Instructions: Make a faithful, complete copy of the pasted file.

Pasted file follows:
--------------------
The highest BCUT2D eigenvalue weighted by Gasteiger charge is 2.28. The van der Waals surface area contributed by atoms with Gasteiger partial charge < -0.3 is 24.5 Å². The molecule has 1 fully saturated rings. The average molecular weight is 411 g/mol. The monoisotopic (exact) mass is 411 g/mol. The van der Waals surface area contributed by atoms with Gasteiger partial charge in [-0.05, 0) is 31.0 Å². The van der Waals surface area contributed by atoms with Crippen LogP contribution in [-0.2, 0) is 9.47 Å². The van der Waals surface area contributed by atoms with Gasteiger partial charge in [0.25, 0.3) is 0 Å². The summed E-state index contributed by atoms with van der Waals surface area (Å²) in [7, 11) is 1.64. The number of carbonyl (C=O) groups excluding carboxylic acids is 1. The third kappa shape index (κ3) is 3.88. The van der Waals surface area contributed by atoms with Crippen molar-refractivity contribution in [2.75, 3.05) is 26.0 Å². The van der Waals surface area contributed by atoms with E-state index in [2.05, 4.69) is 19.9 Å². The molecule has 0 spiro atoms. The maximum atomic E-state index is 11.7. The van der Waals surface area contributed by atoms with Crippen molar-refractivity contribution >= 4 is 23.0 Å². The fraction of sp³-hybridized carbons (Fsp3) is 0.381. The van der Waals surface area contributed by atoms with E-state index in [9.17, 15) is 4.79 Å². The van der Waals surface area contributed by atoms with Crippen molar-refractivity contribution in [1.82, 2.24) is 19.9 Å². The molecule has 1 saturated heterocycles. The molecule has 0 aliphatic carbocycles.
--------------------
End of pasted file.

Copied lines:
The highest BCUT2D eigenvalue weighted by Gasteiger charge is 2.28. The van der Waals surface area contributed by atoms with Gasteiger partial charge < -0.3 is 24.5 Å². The molecule has 1 fully saturated rings. The average molecular weight is 411 g/mol. The monoisotopic (exact) mass is 411 g/mol. The van der Waals surface area contributed by atoms with Gasteiger partial charge in [-0.05, 0) is 31.0 Å². The van der Waals surface area contributed by atoms with Crippen LogP contribution in [-0.2, 0) is 9.47 Å². The van der Waals surface area contributed by atoms with Gasteiger partial charge in [0.25, 0.3) is 0 Å². The summed E-state index contributed by atoms with van der Waals surface area (Å²) in [7, 11) is 1.64. The number of carbonyl (C=O) groups excluding carboxylic acids is 1. The third kappa shape index (κ3) is 3.88. The van der Waals surface area contributed by atoms with Crippen molar-refractivity contribution in [2.75, 3.05) is 26.0 Å². The van der Waals surface area contributed by atoms with E-state index in [2.05, 4.69) is 19.9 Å². The molecule has 0 spiro atoms. The maximum atomic E-state index is 11.7. The van der Waals surface area contributed by atoms with Crippen molar-refractivity contribution >= 4 is 23.0 Å². The fraction of sp³-hybridized carbons (Fsp3) is 0.381. The van der Waals surface area contributed by atoms with E-state index in [9.17, 15) is 4.79 Å². The van der Waals surface area contributed by atoms with Crippen molar-refractivity contribution in [1.82, 2.24) is 19.9 Å². The molecule has 1 saturated heterocycles. The molecule has 0 aliphatic carbocycles.